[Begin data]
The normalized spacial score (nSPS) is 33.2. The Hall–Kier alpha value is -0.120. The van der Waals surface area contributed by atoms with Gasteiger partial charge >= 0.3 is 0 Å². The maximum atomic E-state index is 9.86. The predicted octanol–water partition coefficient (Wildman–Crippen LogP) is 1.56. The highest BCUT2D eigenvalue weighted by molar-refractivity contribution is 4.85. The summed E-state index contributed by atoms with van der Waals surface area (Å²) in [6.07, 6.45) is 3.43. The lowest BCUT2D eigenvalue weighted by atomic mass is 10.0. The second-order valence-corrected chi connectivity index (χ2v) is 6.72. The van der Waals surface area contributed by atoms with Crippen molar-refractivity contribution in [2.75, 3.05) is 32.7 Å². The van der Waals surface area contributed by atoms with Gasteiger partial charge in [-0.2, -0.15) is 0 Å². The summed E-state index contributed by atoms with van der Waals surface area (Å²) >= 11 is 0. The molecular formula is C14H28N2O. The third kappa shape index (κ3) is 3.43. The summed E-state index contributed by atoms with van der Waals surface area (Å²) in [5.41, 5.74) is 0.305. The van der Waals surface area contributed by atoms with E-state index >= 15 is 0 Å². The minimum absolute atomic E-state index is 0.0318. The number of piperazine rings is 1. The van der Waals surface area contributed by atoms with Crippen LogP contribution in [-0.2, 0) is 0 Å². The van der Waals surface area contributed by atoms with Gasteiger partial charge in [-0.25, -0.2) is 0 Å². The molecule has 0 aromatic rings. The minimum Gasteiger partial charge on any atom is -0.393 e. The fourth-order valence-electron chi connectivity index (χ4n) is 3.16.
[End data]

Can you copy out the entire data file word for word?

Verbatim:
The normalized spacial score (nSPS) is 33.2. The Hall–Kier alpha value is -0.120. The van der Waals surface area contributed by atoms with Gasteiger partial charge >= 0.3 is 0 Å². The maximum atomic E-state index is 9.86. The predicted octanol–water partition coefficient (Wildman–Crippen LogP) is 1.56. The highest BCUT2D eigenvalue weighted by molar-refractivity contribution is 4.85. The summed E-state index contributed by atoms with van der Waals surface area (Å²) in [6.07, 6.45) is 3.43. The lowest BCUT2D eigenvalue weighted by atomic mass is 10.0. The second-order valence-corrected chi connectivity index (χ2v) is 6.72. The van der Waals surface area contributed by atoms with Crippen molar-refractivity contribution in [2.75, 3.05) is 32.7 Å². The van der Waals surface area contributed by atoms with Gasteiger partial charge in [-0.2, -0.15) is 0 Å². The summed E-state index contributed by atoms with van der Waals surface area (Å²) >= 11 is 0. The molecular formula is C14H28N2O. The third kappa shape index (κ3) is 3.43. The summed E-state index contributed by atoms with van der Waals surface area (Å²) in [5.41, 5.74) is 0.305. The van der Waals surface area contributed by atoms with E-state index >= 15 is 0 Å². The minimum absolute atomic E-state index is 0.0318. The number of piperazine rings is 1. The van der Waals surface area contributed by atoms with Crippen LogP contribution in [-0.2, 0) is 0 Å². The van der Waals surface area contributed by atoms with Gasteiger partial charge in [-0.25, -0.2) is 0 Å². The molecule has 0 aromatic rings. The minimum Gasteiger partial charge on any atom is -0.393 e. The fourth-order valence-electron chi connectivity index (χ4n) is 3.16.